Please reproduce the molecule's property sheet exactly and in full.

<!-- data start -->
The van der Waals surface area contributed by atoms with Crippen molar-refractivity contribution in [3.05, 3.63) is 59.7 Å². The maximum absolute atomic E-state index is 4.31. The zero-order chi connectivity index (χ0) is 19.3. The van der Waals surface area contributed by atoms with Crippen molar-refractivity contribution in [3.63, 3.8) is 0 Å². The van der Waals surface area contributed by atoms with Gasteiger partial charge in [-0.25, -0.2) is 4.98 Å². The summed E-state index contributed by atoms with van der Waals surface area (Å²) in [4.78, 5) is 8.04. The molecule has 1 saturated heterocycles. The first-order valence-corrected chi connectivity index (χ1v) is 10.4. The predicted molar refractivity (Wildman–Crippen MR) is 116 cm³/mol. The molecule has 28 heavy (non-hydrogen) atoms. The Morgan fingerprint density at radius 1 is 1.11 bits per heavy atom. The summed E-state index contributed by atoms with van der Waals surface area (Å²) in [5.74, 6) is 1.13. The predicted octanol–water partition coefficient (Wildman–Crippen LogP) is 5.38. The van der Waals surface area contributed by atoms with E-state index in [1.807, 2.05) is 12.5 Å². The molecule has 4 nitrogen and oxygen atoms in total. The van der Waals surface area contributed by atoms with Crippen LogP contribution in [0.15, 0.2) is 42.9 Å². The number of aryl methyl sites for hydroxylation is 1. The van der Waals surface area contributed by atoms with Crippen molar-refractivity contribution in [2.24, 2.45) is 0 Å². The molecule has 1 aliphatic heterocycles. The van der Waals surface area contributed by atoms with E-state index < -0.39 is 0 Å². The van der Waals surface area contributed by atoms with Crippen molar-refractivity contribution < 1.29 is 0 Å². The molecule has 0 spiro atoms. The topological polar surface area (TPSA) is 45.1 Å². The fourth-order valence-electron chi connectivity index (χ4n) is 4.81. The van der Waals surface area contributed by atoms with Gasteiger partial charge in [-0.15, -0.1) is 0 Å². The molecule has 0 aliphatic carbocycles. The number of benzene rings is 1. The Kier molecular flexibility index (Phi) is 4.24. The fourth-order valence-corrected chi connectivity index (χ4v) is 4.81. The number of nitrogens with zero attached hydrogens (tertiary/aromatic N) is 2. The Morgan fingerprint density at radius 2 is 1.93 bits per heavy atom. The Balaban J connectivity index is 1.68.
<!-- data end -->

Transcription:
The van der Waals surface area contributed by atoms with Crippen molar-refractivity contribution in [3.05, 3.63) is 59.7 Å². The maximum absolute atomic E-state index is 4.31. The zero-order chi connectivity index (χ0) is 19.3. The van der Waals surface area contributed by atoms with Crippen molar-refractivity contribution in [3.63, 3.8) is 0 Å². The van der Waals surface area contributed by atoms with Gasteiger partial charge in [-0.25, -0.2) is 4.98 Å². The summed E-state index contributed by atoms with van der Waals surface area (Å²) in [4.78, 5) is 8.04. The molecule has 1 saturated heterocycles. The first-order valence-corrected chi connectivity index (χ1v) is 10.4. The predicted molar refractivity (Wildman–Crippen MR) is 116 cm³/mol. The molecule has 28 heavy (non-hydrogen) atoms. The Morgan fingerprint density at radius 1 is 1.11 bits per heavy atom. The summed E-state index contributed by atoms with van der Waals surface area (Å²) in [5.74, 6) is 1.13. The predicted octanol–water partition coefficient (Wildman–Crippen LogP) is 5.38. The van der Waals surface area contributed by atoms with E-state index in [1.807, 2.05) is 12.5 Å². The molecule has 4 nitrogen and oxygen atoms in total. The van der Waals surface area contributed by atoms with Crippen LogP contribution in [0.15, 0.2) is 42.9 Å². The number of aryl methyl sites for hydroxylation is 1. The van der Waals surface area contributed by atoms with Crippen molar-refractivity contribution in [2.24, 2.45) is 0 Å². The molecule has 1 aliphatic heterocycles. The van der Waals surface area contributed by atoms with E-state index < -0.39 is 0 Å². The van der Waals surface area contributed by atoms with Crippen molar-refractivity contribution < 1.29 is 0 Å². The molecule has 0 spiro atoms. The topological polar surface area (TPSA) is 45.1 Å². The fourth-order valence-electron chi connectivity index (χ4n) is 4.81. The van der Waals surface area contributed by atoms with Gasteiger partial charge in [-0.15, -0.1) is 0 Å². The molecule has 0 aliphatic carbocycles. The number of benzene rings is 1. The Kier molecular flexibility index (Phi) is 4.24. The fourth-order valence-corrected chi connectivity index (χ4v) is 4.81. The number of nitrogens with zero attached hydrogens (tertiary/aromatic N) is 2. The Morgan fingerprint density at radius 2 is 1.93 bits per heavy atom. The Balaban J connectivity index is 1.68.